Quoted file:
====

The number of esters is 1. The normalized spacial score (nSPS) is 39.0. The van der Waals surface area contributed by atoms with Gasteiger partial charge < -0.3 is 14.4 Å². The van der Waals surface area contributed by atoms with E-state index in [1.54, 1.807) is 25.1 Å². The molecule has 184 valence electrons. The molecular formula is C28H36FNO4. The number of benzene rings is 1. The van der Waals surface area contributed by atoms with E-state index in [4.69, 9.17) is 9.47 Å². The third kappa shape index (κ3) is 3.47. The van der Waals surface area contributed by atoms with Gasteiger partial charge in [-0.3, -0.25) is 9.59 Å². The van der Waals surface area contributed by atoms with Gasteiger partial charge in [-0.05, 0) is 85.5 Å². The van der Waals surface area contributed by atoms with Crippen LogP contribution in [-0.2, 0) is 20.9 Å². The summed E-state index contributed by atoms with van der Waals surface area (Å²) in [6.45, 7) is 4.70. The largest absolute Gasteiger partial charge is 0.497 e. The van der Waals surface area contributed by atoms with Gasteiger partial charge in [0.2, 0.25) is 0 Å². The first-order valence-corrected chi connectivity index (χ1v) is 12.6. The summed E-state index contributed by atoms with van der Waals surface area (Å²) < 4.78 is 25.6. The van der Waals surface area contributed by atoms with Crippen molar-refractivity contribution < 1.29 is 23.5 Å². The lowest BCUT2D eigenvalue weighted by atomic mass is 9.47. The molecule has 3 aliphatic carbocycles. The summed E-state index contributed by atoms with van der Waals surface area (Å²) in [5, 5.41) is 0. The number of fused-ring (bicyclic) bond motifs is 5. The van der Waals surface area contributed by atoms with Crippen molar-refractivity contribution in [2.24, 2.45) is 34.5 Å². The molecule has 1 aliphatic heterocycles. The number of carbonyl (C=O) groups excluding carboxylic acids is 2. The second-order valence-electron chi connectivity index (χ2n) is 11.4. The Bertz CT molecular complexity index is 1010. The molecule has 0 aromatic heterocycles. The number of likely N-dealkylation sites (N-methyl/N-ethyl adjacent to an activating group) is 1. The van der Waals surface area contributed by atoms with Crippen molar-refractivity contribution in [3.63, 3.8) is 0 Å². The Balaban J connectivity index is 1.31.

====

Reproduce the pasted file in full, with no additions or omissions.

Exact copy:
The number of esters is 1. The normalized spacial score (nSPS) is 39.0. The van der Waals surface area contributed by atoms with Gasteiger partial charge < -0.3 is 14.4 Å². The van der Waals surface area contributed by atoms with E-state index in [1.54, 1.807) is 25.1 Å². The molecule has 184 valence electrons. The molecular formula is C28H36FNO4. The number of benzene rings is 1. The van der Waals surface area contributed by atoms with E-state index in [4.69, 9.17) is 9.47 Å². The third kappa shape index (κ3) is 3.47. The van der Waals surface area contributed by atoms with Gasteiger partial charge in [-0.3, -0.25) is 9.59 Å². The van der Waals surface area contributed by atoms with Gasteiger partial charge in [-0.05, 0) is 85.5 Å². The van der Waals surface area contributed by atoms with Crippen LogP contribution in [-0.2, 0) is 20.9 Å². The summed E-state index contributed by atoms with van der Waals surface area (Å²) in [6.45, 7) is 4.70. The largest absolute Gasteiger partial charge is 0.497 e. The van der Waals surface area contributed by atoms with Gasteiger partial charge in [0.2, 0.25) is 0 Å². The first-order valence-corrected chi connectivity index (χ1v) is 12.6. The summed E-state index contributed by atoms with van der Waals surface area (Å²) < 4.78 is 25.6. The van der Waals surface area contributed by atoms with Crippen molar-refractivity contribution < 1.29 is 23.5 Å². The lowest BCUT2D eigenvalue weighted by atomic mass is 9.47. The molecule has 3 aliphatic carbocycles. The summed E-state index contributed by atoms with van der Waals surface area (Å²) in [5, 5.41) is 0. The number of fused-ring (bicyclic) bond motifs is 5. The van der Waals surface area contributed by atoms with Crippen molar-refractivity contribution in [2.24, 2.45) is 34.5 Å². The molecule has 1 aliphatic heterocycles. The number of carbonyl (C=O) groups excluding carboxylic acids is 2. The second-order valence-electron chi connectivity index (χ2n) is 11.4. The Bertz CT molecular complexity index is 1010. The molecule has 0 aromatic heterocycles. The number of likely N-dealkylation sites (N-methyl/N-ethyl adjacent to an activating group) is 1. The van der Waals surface area contributed by atoms with Crippen molar-refractivity contribution in [3.63, 3.8) is 0 Å². The Balaban J connectivity index is 1.31.